The Occupy movement might be gone from encampments on Wall Street, at City Hall and around the country but the anti-corporate greed (and plenty of other causes) movement continues to exist as occupiers from dozens of movements are in Philly this week for the Occupy National Gathering.
On Monday this writer was embedded with the #NatGat folks as they held break out strategy sessions and listened to speakers in Franklin Square throughout the day before marching miles through downtown Philadelphia starting around rush hour to call for corporate accountability.
There were a few things I noticed on Day 3 of the Gathering.
First, the movement is still both plagued and blessed with varying viewpoints. I say plagued because an argument many on the outside have of the movement is that it lacks focus -- too many cooks in the kitchen type of idea. I say blessed because especially during breakout sessions, people who might feel disenfranchised in other circles get their voice heard.
Second, with no encampment, people coming and going and folks still arriving from other cities it was hard to really gage the exact amount of protesters
Thirdly, the march around the city lasted nearly 2 and half hours with stops in front of police headquarters, at the Comcast Building and various other Center City office buildings remained peaceful and energetic throughout.
The marchers were joined by non-Occupy folks including a large contingency of CWA union employees upset with Verizon. They also seemed to pick up some lookers on along the way and were accompanied by at least two dozen police on foot and bicycle.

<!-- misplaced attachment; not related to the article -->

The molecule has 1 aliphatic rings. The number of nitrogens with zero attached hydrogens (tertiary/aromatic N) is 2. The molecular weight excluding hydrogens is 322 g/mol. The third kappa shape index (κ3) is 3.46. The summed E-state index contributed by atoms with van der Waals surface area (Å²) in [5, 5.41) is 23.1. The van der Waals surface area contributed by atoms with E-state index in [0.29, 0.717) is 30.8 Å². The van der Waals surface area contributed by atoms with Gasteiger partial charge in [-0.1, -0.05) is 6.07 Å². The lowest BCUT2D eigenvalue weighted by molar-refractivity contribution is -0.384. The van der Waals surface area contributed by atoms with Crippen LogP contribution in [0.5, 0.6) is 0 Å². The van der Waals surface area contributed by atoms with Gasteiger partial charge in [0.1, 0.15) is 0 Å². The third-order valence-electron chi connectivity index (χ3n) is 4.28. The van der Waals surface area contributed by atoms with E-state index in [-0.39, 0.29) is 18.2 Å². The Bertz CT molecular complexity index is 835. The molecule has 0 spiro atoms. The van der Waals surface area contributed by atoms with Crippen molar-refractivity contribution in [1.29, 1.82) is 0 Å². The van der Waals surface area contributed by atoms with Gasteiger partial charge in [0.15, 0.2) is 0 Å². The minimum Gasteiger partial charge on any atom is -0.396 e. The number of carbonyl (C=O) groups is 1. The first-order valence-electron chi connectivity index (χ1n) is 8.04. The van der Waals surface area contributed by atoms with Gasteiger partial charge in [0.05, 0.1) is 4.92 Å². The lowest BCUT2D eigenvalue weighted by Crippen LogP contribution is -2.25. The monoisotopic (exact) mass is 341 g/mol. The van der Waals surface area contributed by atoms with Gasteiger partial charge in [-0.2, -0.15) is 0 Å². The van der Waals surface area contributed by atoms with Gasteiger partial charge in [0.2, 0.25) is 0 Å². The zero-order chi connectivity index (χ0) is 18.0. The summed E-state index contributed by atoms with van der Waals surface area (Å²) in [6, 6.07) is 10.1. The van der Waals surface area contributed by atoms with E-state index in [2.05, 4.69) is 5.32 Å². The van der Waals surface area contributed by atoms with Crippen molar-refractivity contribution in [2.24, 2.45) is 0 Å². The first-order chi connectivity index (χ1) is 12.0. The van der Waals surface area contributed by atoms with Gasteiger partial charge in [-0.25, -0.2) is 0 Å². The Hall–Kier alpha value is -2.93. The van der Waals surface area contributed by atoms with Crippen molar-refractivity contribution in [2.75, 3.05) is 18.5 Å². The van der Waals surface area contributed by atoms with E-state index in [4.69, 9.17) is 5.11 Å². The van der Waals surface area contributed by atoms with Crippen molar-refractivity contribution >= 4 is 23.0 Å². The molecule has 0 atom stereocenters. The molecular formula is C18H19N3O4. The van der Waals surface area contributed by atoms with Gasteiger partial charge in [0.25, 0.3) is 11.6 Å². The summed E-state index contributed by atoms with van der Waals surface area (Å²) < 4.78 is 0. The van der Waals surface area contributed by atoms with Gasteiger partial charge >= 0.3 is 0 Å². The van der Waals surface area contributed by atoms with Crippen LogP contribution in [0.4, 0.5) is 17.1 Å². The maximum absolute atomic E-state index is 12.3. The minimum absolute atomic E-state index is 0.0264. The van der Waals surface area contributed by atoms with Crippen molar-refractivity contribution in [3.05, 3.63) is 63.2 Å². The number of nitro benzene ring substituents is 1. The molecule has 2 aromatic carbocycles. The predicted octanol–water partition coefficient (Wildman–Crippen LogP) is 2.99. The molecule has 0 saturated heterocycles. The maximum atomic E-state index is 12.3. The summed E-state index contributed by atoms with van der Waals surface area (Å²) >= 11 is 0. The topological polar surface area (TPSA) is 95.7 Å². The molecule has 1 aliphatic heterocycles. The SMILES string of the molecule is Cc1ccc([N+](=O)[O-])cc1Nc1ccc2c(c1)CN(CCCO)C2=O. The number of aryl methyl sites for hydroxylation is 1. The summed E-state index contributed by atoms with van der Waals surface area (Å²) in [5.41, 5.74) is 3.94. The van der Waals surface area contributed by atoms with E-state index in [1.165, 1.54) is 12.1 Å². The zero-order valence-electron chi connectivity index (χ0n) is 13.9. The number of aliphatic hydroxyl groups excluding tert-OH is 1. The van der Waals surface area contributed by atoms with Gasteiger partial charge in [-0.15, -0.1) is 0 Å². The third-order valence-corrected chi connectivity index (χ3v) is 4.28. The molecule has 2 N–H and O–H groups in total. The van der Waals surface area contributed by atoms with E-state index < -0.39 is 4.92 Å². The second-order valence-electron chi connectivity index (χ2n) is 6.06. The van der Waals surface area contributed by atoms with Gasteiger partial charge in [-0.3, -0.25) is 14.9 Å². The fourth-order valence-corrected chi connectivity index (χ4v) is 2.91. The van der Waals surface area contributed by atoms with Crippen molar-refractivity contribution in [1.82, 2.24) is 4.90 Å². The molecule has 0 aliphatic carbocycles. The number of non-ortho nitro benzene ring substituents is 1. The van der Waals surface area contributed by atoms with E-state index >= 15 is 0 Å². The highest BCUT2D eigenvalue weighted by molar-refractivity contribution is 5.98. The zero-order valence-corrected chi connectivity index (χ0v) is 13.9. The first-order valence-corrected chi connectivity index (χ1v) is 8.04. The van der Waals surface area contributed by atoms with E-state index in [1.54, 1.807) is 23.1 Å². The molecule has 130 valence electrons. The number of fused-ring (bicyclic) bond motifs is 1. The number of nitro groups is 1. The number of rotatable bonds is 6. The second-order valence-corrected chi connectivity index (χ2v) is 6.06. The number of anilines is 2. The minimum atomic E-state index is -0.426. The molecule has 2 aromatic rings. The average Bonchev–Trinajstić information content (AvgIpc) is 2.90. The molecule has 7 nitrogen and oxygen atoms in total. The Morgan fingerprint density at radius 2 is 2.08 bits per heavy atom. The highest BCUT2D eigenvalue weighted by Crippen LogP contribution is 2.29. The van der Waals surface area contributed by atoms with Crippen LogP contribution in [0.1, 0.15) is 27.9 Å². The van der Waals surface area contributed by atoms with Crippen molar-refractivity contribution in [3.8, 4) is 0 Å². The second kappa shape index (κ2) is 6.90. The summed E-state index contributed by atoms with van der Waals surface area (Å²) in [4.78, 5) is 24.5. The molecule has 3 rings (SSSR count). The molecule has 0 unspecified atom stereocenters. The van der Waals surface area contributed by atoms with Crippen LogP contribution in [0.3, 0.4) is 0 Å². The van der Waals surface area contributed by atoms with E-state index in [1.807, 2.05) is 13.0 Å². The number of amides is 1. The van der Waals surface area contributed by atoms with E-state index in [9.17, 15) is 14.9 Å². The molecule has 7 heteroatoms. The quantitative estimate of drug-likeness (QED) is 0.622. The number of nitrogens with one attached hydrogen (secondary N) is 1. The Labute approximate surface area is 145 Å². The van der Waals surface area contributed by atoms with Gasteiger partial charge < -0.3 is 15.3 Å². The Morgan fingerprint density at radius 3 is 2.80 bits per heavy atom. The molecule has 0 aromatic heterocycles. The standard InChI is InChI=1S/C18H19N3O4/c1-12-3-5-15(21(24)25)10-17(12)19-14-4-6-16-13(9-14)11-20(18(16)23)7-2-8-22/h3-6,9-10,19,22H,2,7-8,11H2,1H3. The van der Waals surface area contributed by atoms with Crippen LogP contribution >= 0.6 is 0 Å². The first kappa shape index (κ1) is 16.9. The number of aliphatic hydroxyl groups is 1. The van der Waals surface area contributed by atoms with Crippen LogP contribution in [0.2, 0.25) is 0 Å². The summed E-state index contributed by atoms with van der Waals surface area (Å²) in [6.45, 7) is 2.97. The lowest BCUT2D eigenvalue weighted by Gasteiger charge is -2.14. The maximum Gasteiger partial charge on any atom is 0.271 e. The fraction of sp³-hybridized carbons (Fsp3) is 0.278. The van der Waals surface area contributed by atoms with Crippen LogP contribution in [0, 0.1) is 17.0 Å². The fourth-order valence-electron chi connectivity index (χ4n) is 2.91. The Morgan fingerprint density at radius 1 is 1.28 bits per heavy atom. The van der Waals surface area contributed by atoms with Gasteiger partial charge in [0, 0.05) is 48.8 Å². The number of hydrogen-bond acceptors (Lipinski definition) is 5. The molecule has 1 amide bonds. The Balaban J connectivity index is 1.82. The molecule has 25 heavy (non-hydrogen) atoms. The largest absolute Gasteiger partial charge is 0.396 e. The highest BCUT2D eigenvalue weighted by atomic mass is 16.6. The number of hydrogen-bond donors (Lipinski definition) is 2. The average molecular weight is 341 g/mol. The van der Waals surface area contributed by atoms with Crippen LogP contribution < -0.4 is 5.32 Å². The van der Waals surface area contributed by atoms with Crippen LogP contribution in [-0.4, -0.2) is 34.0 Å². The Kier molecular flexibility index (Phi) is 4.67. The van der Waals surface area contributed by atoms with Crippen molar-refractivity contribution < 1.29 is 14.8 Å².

The police also had another tool at their disposal – their own videographer. I asked Police Commissioner Charles Ramsey the purpose for the cop with the camera and Ramsey said it was so that the cops could review incidents if anything was alleged against either police or protesters.
The marchers caused plenty of traffic headaches for people in Center City Monday including bunched up Route 17 SEPTA buses on 19th Street and one scooter driver who kept screaming at the protesters that he was part of the “99 Percent” yet they were running his day.
But there were also onlookers who didn’t seem upset but rather interested in the cause. That curiosity was helped by protesters willing to stay back a minute or two to voluntarily explain why they were out there in the first place to anyone willing to listen.
And, though, I didn’t really see any arrests or violence, that didn’t mean protesters weren’t prepared to possibly go to jail. Many marchers had a phone number of Occupy organizers written in their arms in case they got that one phone call after being arrests.